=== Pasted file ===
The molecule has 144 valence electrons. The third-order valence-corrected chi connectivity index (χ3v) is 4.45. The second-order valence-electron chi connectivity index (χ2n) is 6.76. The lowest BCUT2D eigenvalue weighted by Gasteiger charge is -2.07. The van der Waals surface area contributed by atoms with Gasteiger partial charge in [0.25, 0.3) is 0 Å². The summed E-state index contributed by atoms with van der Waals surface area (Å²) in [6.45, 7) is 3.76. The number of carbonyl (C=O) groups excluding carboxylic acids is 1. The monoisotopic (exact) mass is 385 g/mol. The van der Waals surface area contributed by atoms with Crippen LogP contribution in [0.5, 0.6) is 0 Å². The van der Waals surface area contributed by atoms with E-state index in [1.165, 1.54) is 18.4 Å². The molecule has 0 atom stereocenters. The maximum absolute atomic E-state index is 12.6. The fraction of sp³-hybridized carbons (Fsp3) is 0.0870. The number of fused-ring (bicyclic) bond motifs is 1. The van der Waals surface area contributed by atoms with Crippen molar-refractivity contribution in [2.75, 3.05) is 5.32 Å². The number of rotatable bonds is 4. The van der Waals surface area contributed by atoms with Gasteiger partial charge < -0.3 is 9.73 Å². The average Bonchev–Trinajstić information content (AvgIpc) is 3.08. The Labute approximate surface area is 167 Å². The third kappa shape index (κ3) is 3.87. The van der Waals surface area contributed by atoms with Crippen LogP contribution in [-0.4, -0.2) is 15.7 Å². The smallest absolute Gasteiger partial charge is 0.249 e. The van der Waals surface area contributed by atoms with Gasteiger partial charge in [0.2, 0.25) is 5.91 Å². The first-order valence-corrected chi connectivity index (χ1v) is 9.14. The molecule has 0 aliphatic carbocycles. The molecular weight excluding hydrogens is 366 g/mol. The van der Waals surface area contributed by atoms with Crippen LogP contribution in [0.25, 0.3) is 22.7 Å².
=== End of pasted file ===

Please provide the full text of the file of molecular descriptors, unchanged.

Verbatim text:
The molecule has 144 valence electrons. The third-order valence-corrected chi connectivity index (χ3v) is 4.45. The second-order valence-electron chi connectivity index (χ2n) is 6.76. The lowest BCUT2D eigenvalue weighted by Gasteiger charge is -2.07. The van der Waals surface area contributed by atoms with Gasteiger partial charge in [0.25, 0.3) is 0 Å². The summed E-state index contributed by atoms with van der Waals surface area (Å²) in [6.45, 7) is 3.76. The number of carbonyl (C=O) groups excluding carboxylic acids is 1. The monoisotopic (exact) mass is 385 g/mol. The van der Waals surface area contributed by atoms with Crippen LogP contribution in [0.5, 0.6) is 0 Å². The van der Waals surface area contributed by atoms with E-state index in [1.165, 1.54) is 18.4 Å². The molecule has 0 atom stereocenters. The maximum absolute atomic E-state index is 12.6. The fraction of sp³-hybridized carbons (Fsp3) is 0.0870. The number of fused-ring (bicyclic) bond motifs is 1. The van der Waals surface area contributed by atoms with Crippen molar-refractivity contribution in [2.75, 3.05) is 5.32 Å². The number of rotatable bonds is 4. The van der Waals surface area contributed by atoms with Gasteiger partial charge < -0.3 is 9.73 Å². The average Bonchev–Trinajstić information content (AvgIpc) is 3.08. The Labute approximate surface area is 167 Å². The third kappa shape index (κ3) is 3.87. The van der Waals surface area contributed by atoms with Crippen LogP contribution in [-0.4, -0.2) is 15.7 Å². The smallest absolute Gasteiger partial charge is 0.249 e. The van der Waals surface area contributed by atoms with Gasteiger partial charge in [0.2, 0.25) is 5.91 Å². The first-order valence-corrected chi connectivity index (χ1v) is 9.14. The molecule has 0 aliphatic carbocycles. The molecular weight excluding hydrogens is 366 g/mol. The van der Waals surface area contributed by atoms with Crippen LogP contribution in [0.25, 0.3) is 22.7 Å².